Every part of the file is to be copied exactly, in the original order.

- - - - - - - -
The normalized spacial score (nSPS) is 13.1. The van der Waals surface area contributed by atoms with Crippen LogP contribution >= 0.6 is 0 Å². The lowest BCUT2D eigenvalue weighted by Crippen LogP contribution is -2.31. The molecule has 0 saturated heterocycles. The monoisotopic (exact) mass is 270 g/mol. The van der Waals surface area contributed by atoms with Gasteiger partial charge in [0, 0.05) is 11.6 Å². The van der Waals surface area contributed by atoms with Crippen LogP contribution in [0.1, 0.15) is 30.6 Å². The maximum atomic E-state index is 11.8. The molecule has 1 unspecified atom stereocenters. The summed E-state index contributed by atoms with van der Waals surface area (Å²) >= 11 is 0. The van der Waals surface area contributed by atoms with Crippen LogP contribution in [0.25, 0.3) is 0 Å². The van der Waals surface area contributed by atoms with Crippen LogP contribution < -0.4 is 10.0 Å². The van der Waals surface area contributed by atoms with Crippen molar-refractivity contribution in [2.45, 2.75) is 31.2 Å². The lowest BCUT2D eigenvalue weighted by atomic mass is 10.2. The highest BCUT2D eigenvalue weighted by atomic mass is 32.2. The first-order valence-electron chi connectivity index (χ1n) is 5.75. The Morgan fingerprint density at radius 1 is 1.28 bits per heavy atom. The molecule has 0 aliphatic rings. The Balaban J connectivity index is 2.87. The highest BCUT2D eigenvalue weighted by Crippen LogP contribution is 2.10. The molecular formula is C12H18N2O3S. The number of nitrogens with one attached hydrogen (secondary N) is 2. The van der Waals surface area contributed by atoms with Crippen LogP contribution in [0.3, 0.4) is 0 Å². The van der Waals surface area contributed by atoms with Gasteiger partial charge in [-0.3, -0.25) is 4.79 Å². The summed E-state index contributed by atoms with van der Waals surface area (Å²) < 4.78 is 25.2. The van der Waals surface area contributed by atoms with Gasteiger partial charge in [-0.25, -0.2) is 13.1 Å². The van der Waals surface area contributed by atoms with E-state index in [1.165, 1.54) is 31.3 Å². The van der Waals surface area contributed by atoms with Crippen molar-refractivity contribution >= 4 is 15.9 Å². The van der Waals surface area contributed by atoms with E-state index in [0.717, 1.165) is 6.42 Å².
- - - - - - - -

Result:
The normalized spacial score (nSPS) is 13.1. The van der Waals surface area contributed by atoms with Crippen LogP contribution >= 0.6 is 0 Å². The lowest BCUT2D eigenvalue weighted by Crippen LogP contribution is -2.31. The molecule has 0 saturated heterocycles. The monoisotopic (exact) mass is 270 g/mol. The van der Waals surface area contributed by atoms with Gasteiger partial charge in [0, 0.05) is 11.6 Å². The van der Waals surface area contributed by atoms with Crippen LogP contribution in [0.1, 0.15) is 30.6 Å². The maximum atomic E-state index is 11.8. The molecule has 1 unspecified atom stereocenters. The summed E-state index contributed by atoms with van der Waals surface area (Å²) >= 11 is 0. The van der Waals surface area contributed by atoms with Crippen LogP contribution in [0.25, 0.3) is 0 Å². The van der Waals surface area contributed by atoms with Crippen LogP contribution < -0.4 is 10.0 Å². The van der Waals surface area contributed by atoms with Crippen molar-refractivity contribution in [2.45, 2.75) is 31.2 Å². The lowest BCUT2D eigenvalue weighted by atomic mass is 10.2. The highest BCUT2D eigenvalue weighted by atomic mass is 32.2. The first-order valence-electron chi connectivity index (χ1n) is 5.75. The Morgan fingerprint density at radius 1 is 1.28 bits per heavy atom. The molecule has 0 aliphatic rings. The Balaban J connectivity index is 2.87. The highest BCUT2D eigenvalue weighted by Crippen LogP contribution is 2.10. The molecular formula is C12H18N2O3S. The number of nitrogens with one attached hydrogen (secondary N) is 2. The van der Waals surface area contributed by atoms with Crippen LogP contribution in [0.3, 0.4) is 0 Å². The van der Waals surface area contributed by atoms with Gasteiger partial charge in [-0.3, -0.25) is 4.79 Å². The summed E-state index contributed by atoms with van der Waals surface area (Å²) < 4.78 is 25.2. The van der Waals surface area contributed by atoms with Gasteiger partial charge in [-0.25, -0.2) is 13.1 Å². The van der Waals surface area contributed by atoms with E-state index in [1.165, 1.54) is 31.3 Å². The van der Waals surface area contributed by atoms with Crippen molar-refractivity contribution >= 4 is 15.9 Å². The van der Waals surface area contributed by atoms with E-state index in [0.717, 1.165) is 6.42 Å².